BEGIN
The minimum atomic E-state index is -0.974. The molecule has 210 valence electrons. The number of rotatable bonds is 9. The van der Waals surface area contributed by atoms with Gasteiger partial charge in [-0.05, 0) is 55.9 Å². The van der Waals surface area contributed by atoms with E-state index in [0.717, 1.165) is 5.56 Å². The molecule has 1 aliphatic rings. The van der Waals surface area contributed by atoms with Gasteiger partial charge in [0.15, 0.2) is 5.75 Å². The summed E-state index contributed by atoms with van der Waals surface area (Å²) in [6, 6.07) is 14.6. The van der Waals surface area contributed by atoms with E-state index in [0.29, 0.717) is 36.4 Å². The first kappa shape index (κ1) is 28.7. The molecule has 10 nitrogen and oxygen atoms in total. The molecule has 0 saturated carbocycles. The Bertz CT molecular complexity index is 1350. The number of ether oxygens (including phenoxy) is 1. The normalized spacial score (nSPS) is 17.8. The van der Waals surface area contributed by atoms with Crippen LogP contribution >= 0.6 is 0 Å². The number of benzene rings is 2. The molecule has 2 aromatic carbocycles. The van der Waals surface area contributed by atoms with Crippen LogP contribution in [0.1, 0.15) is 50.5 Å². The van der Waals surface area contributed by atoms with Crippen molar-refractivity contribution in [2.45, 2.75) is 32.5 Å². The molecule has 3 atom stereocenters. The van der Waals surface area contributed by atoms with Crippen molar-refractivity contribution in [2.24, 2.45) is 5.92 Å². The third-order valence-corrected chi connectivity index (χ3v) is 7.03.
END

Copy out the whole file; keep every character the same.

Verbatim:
The minimum atomic E-state index is -0.974. The molecule has 210 valence electrons. The number of rotatable bonds is 9. The van der Waals surface area contributed by atoms with Gasteiger partial charge in [-0.05, 0) is 55.9 Å². The van der Waals surface area contributed by atoms with E-state index in [0.717, 1.165) is 5.56 Å². The molecule has 1 aliphatic rings. The van der Waals surface area contributed by atoms with Gasteiger partial charge in [0.15, 0.2) is 5.75 Å². The summed E-state index contributed by atoms with van der Waals surface area (Å²) in [6, 6.07) is 14.6. The van der Waals surface area contributed by atoms with E-state index in [0.29, 0.717) is 36.4 Å². The first kappa shape index (κ1) is 28.7. The molecule has 10 nitrogen and oxygen atoms in total. The molecule has 0 saturated carbocycles. The Bertz CT molecular complexity index is 1350. The number of ether oxygens (including phenoxy) is 1. The normalized spacial score (nSPS) is 17.8. The van der Waals surface area contributed by atoms with Crippen LogP contribution >= 0.6 is 0 Å². The number of benzene rings is 2. The molecule has 2 aromatic carbocycles. The van der Waals surface area contributed by atoms with Crippen LogP contribution in [0.1, 0.15) is 50.5 Å². The van der Waals surface area contributed by atoms with Crippen molar-refractivity contribution in [2.45, 2.75) is 32.5 Å². The molecule has 3 atom stereocenters. The van der Waals surface area contributed by atoms with Crippen molar-refractivity contribution in [2.24, 2.45) is 5.92 Å². The third-order valence-corrected chi connectivity index (χ3v) is 7.03.